Prince Faisal bin Bandar inspects Riyadh Metro Project

Riyadh Gov. Prince Faisal bin Bandar inspects work on the King Abdulaziz Project for Public Transport in Riyadh, on Wednesday. (AN photo)
Updated 18 January 2017

Prince Faisal bin Bandar inspects Riyadh Metro Project

RIYADH: Prince Faisal bin Bandar, Riyadh governor and chairman of the Higher Committee for the implementation of the King Abdulaziz Project for Public Transport in Riyadh, visited the Riyadh Metro project on Wednesday. He was briefed on the developments and working techniques, as well as on the security and safety arrangements of the project.
Prince Faisal visited the Blue Line (Al-Olaya-Al-Batha axis) and went into the tunnel at 35 meters deep and was further briefed on the latest developments of the National Museum station, located at crossroads of the King Faisal Road and King Saud Road.
The station’s design mixes modernity and authenticity.
Prince Faisal visited the tunnel in a vehicle that stopped at the Batha station, 27 meters underground where he was again briefed on the work progress.
Prince Faisal said in a statement that the Riyadh metro project is a prominent achievement that was carried out with the direction of King Salman.
He pointed out that 48 percent of the project has been completed.
The public transport project in Riyadh — a metro network and a parallel bus network — is part of a plan for public transport developed by the High Commission for the Development of Riyadh.
The program aims to provide residents and visitors with suitable public transportation services, diversify means of transportation in the city and limit the use of private cars.
Present during the inspection visit were Minister of Transport Sulaiman Al-Hamdan, Minister of Municipal and Rural Affairs Engineer Abdul Latif Al-Sheikh, and Minister of Civil Service Khalid bin Abdullah Al-Araj.

Houthi attack on Saudi Aramco facilities act of terror: Japanese defense minister

Updated 16 September 2019

Houthi attack on Saudi Aramco facilities act of terror: Japanese defense minister

TOKYO: Taro Kono, the defense minister of Japan, said that threats to his country’s oil supply was the “most worrying scenario” he could imagine in international relations, in the wake of attacks on Saudi Arabian oil production facilities.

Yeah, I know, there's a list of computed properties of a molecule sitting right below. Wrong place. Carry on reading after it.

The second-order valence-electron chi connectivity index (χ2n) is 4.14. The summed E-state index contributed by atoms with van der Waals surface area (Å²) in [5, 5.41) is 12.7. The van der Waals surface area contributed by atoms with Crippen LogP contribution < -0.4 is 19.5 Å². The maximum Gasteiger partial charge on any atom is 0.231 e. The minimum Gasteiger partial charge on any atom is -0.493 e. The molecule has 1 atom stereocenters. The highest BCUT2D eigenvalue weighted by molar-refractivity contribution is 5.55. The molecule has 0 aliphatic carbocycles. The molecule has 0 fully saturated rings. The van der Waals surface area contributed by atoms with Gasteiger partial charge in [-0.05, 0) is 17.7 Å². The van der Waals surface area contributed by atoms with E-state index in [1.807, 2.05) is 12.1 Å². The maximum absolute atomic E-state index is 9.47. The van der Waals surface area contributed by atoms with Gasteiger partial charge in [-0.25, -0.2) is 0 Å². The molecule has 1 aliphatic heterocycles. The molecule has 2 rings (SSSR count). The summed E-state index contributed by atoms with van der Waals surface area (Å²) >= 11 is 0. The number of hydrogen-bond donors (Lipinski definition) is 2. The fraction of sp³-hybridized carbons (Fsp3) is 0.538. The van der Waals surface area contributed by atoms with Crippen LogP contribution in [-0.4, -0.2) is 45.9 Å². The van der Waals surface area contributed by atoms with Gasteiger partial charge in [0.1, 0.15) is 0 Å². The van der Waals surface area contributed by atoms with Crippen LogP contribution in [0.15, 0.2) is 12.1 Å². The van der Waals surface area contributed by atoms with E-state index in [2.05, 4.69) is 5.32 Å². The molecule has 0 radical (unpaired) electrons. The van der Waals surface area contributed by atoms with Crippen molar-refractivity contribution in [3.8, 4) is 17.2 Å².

“The most pessimistic scenario right now is that something happens in the Straits of Hormuz and the oil supply gets cut down, and that would send a shock wave through the global economy. I think the price of oil is already rising after this attack on Saudi facilities, so that’s the most worrying scenario right now,” he told a conference in Tokyo, Japan.

However, speaking on the sidelines to Arab News, he insisted that Saudi Arabia would remain a reliable partner of Japan - which imports around 40 per cent of its crude from the Kingdom - and downplayed concerns about long-term supply problems.

“Saudi has been and will be an important source of our energy supply. We have international co-ordination, and we have reserves, so we are not really worried about that,” he said. 

Kono, who was until recently Japan’s foreign minister, said that his country would be seeking to promote diplomatic solutions to the latest Middle East conflagration. "We definitely need to ease the tension between those countries. As Foreign Minister, the last thing I was doing was calling the Iranian Foreign Minister and the French Foreign Minister to ease the tension the region through diplomatic actions, and I think it's important to continue doing it.

“This Houthi attack on Saudi is a little different, because it's a terrorist attack. I think we may require some kind of military operation against those drone attacks, and that's something out of Japan's constitutional boundary. I think Japan will be focusing on diplomatic efforts in easing tension in the region.”

He raised concerns about the apparent lack of sophistication in the recent attacks. “If it is really drones, that is a lot cheaper than any form of conventional missile,” he said.